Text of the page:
OK, so "ever" happens to consist of five starts there in his life. But the facts are the facts. And you can't argue with the facts.
The last time the Astros won a postseason game before this year (1999), Backe wasn't even a pitcher. He was still dreaming of becoming the next Dickie Thon back then, not the next Mike Scott. But that shortstop career path hit a pothole. So his original team, the Devil Rays, converted him to a pitcher, then traded him to the Astros last winter. And next thing we knew, there he was Saturday, practically saving the season.
He had one out-of-sync inning -- a two-run, three-hit fourth that allowed the Braves to climb out of a 2-0 hole to tie the game at 2-2. In the other five innings, though, Backe allowed just two hits (one an infield single), walked one and struck out five.
And because his teammates helped the cause by mugging seven Braves pitchers for eight runs and 11 hits, Backe now is the answer to two fun little postseason trivia questions:
He's one of only two pitchers born in Texas who have ever started a postseason game for the Astros. The other is some guy named Nolan Ryan.
He also became just the second starting pitcher in the last 40 years to win a postseason game in a season in which he made fewer than 10 starts. The other, according to the Elias Sports Bureau, is Bob Wolcott, of the 1995 Mariners.
Not bad. After that performance, he may even qualify as a new Killer B.
"Boy, I don't know," Backe laughed. "I think I'd better put up some better numbers (at the plate) to do that."
Actually, his numbers at the plate aren't too shabby, either. He hit .313 this season, with a homer and six RBI in 16 at-bats. And after Saturday, life was so good in Killer B Corporate Headquarters that charter member Craig Biggio was willing to welcome him to the B hive, no more questions asked.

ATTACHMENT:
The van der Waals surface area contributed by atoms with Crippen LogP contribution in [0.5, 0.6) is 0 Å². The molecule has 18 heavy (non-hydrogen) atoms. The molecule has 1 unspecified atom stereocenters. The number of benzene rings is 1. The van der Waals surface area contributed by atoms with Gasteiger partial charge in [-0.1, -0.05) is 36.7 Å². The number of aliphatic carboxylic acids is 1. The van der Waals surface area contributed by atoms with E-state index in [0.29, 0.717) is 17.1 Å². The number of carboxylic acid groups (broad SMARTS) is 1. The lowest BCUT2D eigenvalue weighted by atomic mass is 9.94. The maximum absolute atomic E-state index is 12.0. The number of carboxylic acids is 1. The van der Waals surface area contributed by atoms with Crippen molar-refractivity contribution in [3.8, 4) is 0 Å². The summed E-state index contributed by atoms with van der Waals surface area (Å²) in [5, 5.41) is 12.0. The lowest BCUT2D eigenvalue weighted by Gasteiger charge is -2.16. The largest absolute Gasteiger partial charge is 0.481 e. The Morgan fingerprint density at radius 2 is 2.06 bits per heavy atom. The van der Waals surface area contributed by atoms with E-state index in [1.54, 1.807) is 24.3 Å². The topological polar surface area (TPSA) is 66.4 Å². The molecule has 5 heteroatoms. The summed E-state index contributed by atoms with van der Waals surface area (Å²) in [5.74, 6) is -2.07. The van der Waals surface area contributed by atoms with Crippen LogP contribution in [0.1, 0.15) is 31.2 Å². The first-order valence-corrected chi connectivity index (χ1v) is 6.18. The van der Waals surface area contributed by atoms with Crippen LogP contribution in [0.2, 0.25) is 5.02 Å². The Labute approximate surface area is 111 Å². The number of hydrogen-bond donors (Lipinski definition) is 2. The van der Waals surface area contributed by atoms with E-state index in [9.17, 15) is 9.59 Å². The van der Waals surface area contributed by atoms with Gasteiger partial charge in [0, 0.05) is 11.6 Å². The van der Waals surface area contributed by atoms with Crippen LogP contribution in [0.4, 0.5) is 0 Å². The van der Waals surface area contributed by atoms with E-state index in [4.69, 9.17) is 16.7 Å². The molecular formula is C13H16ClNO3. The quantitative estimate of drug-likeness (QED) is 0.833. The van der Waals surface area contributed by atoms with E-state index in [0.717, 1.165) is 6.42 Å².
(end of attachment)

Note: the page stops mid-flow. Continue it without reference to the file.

"I don't know what it is around here," Biggio said. "They must get together before the draft every June and say, 'OK, if your last name starts with a B, we're taking you.' "
In reality, of course, Biggio knows that theory doesn't accurately explain the Astros' player-acquisition philosophy. But after winning 19 home games in a row and seeing his team roar back from the dead to triple his career playoff victory total, he's doing his best not to look for explanations of just about anything anymore.
"I'm not trying to figure this out," Biggio said. "I'm just rolling with it."
The truth, however, is that this roll began -- sort of -- with the signings of Clemens and Andy Pettitte last winter. Those were the twin events that ignited the biggest Astros buzz since the mid-'80s, a buzz that propelled nearly 3.1 million rear ends into the seats of Minute Maid this season.
Yet you would have expected that buzz to inspire the Astros to charge out of the blocks just like this. Instead, as has been well-documented, that's not exactly how it worked.
"Our city really went through three different feelings about us this year," Bagwell said. "They went from the unbelievable buzz because of Andy and Roger, to total disappointment because of the way we played most of the year, to the pandemonium we're in now."